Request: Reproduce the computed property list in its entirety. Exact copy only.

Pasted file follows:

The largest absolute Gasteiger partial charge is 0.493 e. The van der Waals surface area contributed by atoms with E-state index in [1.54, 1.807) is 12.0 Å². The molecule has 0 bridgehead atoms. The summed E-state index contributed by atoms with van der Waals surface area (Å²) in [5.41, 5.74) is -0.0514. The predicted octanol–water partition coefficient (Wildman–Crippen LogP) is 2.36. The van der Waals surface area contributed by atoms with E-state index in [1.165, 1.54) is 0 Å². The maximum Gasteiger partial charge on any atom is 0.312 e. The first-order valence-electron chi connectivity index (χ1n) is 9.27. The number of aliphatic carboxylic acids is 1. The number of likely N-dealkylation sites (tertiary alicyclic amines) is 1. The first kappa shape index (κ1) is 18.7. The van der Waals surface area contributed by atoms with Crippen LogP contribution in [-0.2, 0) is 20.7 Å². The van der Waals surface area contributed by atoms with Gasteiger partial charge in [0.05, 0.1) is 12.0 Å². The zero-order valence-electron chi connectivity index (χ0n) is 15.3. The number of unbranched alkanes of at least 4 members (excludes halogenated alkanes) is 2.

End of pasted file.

The largest absolute Gasteiger partial charge is 0.493 e. The van der Waals surface area contributed by atoms with E-state index in [1.54, 1.807) is 12.0 Å². The molecule has 0 bridgehead atoms. The summed E-state index contributed by atoms with van der Waals surface area (Å²) in [5.41, 5.74) is -0.0514. The predicted octanol–water partition coefficient (Wildman–Crippen LogP) is 2.36. The van der Waals surface area contributed by atoms with E-state index in [1.165, 1.54) is 0 Å². The maximum Gasteiger partial charge on any atom is 0.312 e. The first-order valence-electron chi connectivity index (χ1n) is 9.27. The number of aliphatic carboxylic acids is 1. The number of likely N-dealkylation sites (tertiary alicyclic amines) is 1. The first kappa shape index (κ1) is 18.7. The van der Waals surface area contributed by atoms with Crippen LogP contribution in [-0.2, 0) is 20.7 Å². The van der Waals surface area contributed by atoms with Gasteiger partial charge in [0.05, 0.1) is 12.0 Å². The zero-order valence-electron chi connectivity index (χ0n) is 15.3. The number of unbranched alkanes of at least 4 members (excludes halogenated alkanes) is 2.